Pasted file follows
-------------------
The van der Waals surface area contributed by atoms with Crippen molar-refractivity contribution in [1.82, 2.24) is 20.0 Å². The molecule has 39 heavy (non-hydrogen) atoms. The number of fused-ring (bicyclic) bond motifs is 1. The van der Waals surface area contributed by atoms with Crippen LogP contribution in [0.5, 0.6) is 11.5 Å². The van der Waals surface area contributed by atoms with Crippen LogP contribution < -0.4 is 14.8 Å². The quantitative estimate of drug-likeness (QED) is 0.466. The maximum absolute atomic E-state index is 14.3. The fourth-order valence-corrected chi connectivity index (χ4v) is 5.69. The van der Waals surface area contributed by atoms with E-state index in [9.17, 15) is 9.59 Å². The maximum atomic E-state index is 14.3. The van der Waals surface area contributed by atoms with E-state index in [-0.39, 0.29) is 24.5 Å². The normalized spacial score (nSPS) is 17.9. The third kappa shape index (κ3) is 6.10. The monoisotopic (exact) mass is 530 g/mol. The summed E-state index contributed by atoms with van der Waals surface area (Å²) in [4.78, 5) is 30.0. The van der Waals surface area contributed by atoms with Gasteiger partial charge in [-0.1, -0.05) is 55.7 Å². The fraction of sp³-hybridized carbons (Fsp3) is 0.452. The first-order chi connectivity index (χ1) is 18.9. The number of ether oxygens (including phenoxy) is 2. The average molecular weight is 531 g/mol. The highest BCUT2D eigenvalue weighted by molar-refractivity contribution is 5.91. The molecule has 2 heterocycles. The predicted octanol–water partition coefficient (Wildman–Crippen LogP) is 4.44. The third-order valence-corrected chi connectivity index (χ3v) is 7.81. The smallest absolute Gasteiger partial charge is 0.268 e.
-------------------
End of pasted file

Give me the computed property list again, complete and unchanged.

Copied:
The van der Waals surface area contributed by atoms with Crippen molar-refractivity contribution in [1.82, 2.24) is 20.0 Å². The molecule has 39 heavy (non-hydrogen) atoms. The number of fused-ring (bicyclic) bond motifs is 1. The van der Waals surface area contributed by atoms with Crippen LogP contribution in [0.5, 0.6) is 11.5 Å². The van der Waals surface area contributed by atoms with Crippen LogP contribution < -0.4 is 14.8 Å². The quantitative estimate of drug-likeness (QED) is 0.466. The maximum absolute atomic E-state index is 14.3. The fourth-order valence-corrected chi connectivity index (χ4v) is 5.69. The van der Waals surface area contributed by atoms with E-state index in [9.17, 15) is 9.59 Å². The maximum atomic E-state index is 14.3. The van der Waals surface area contributed by atoms with E-state index in [-0.39, 0.29) is 24.5 Å². The normalized spacial score (nSPS) is 17.9. The third kappa shape index (κ3) is 6.10. The monoisotopic (exact) mass is 530 g/mol. The summed E-state index contributed by atoms with van der Waals surface area (Å²) in [4.78, 5) is 30.0. The van der Waals surface area contributed by atoms with Gasteiger partial charge in [-0.1, -0.05) is 55.7 Å². The fraction of sp³-hybridized carbons (Fsp3) is 0.452. The first-order chi connectivity index (χ1) is 18.9. The number of ether oxygens (including phenoxy) is 2. The average molecular weight is 531 g/mol. The highest BCUT2D eigenvalue weighted by molar-refractivity contribution is 5.91. The molecule has 2 heterocycles. The predicted octanol–water partition coefficient (Wildman–Crippen LogP) is 4.44. The third-order valence-corrected chi connectivity index (χ3v) is 7.81. The smallest absolute Gasteiger partial charge is 0.268 e.